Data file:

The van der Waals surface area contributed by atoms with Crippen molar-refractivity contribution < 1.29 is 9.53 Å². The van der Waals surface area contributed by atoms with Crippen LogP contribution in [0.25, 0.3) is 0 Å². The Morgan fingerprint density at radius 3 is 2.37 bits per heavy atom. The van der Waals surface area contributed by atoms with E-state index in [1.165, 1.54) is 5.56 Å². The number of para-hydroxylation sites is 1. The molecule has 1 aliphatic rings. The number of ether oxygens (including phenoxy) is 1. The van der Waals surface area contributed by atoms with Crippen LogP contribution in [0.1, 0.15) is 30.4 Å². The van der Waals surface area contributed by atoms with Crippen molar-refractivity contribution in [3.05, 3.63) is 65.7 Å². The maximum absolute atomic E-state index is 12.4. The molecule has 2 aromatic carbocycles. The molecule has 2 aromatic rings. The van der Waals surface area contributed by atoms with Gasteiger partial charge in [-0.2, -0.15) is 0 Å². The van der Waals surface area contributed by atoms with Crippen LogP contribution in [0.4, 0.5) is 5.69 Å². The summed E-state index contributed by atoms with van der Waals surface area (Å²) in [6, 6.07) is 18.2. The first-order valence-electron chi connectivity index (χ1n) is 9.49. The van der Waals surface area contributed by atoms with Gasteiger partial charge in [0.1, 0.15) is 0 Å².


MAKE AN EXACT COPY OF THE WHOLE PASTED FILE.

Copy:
The van der Waals surface area contributed by atoms with Crippen molar-refractivity contribution < 1.29 is 9.53 Å². The van der Waals surface area contributed by atoms with Crippen LogP contribution in [0.25, 0.3) is 0 Å². The Morgan fingerprint density at radius 3 is 2.37 bits per heavy atom. The van der Waals surface area contributed by atoms with E-state index in [1.165, 1.54) is 5.56 Å². The number of para-hydroxylation sites is 1. The molecule has 1 aliphatic rings. The number of ether oxygens (including phenoxy) is 1. The van der Waals surface area contributed by atoms with Crippen LogP contribution in [0.1, 0.15) is 30.4 Å². The van der Waals surface area contributed by atoms with Crippen molar-refractivity contribution in [3.05, 3.63) is 65.7 Å². The maximum absolute atomic E-state index is 12.4. The molecule has 2 aromatic carbocycles. The molecule has 2 aromatic rings. The van der Waals surface area contributed by atoms with Gasteiger partial charge in [-0.2, -0.15) is 0 Å². The van der Waals surface area contributed by atoms with Crippen LogP contribution in [0.4, 0.5) is 5.69 Å². The summed E-state index contributed by atoms with van der Waals surface area (Å²) in [6, 6.07) is 18.2. The first-order valence-electron chi connectivity index (χ1n) is 9.49. The van der Waals surface area contributed by atoms with Gasteiger partial charge in [0.1, 0.15) is 0 Å².